IEEE 1547 describes intentional and unintentional islanding. An intentional island is a planned electrical island that is capable of being energized by a utility’s electric power system and has one or more distributed energy resources and load. The intentional island can disconnect from the utility’s electric power system and be in parallel with it. An unintentional island is an unplanned island that is capable of being energized by the electric power system and has a distributed energy resource and load. The unintentional island is a concern for lineworkers because the distributed generation continues to operate when the utility’s power grid is down due to fallen lines. Both intentional and unintentional islanding rely on inverters and switches to isolate the distributed generation from the grid. Furthermore, there are customers who have solar distributed generation that is tied to the electric power system that can become an island when the power goes out or the frequency changes. The disconnect switches on these customers’ houses or facilities must be checked open, locked open and tagged on circuits with downed lines. If the disconnect switch cannot be opened or verified, the meter can be pulled and blanked out.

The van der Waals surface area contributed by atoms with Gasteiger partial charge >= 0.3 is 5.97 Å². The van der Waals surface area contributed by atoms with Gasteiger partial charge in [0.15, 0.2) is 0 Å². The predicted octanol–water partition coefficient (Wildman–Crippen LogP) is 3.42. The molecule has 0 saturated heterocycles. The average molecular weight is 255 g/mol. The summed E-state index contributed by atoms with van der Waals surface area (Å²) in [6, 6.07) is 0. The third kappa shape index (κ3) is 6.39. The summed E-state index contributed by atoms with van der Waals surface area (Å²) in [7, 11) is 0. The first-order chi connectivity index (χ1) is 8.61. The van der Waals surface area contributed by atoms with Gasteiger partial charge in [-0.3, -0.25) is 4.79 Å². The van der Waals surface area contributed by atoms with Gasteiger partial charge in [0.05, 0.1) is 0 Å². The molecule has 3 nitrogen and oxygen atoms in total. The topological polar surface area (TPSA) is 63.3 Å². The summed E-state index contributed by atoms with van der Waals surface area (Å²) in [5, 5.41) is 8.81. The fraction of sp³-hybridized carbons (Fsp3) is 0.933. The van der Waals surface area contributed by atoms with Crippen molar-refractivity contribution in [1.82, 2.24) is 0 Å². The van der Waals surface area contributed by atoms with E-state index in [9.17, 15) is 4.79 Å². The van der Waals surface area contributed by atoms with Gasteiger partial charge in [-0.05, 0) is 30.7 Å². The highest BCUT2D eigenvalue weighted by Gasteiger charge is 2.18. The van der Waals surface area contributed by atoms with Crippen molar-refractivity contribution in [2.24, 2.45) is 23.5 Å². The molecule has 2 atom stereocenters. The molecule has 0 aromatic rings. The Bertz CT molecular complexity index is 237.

Solar installation with battery storage

Four Rules for Zero Contact
Let’s imagine for a moment that a do-it-yourself customer installed his solar panels and equipment for off-grid use, such as when the power goes out. His installation was not inspected by an electrical inspector nor approved by the utility. While working on downed power lines, lineworkers must protect themselves from this type of incorrect solar installation just as they would from any distributed generation (e.g., an incorrect generator installation).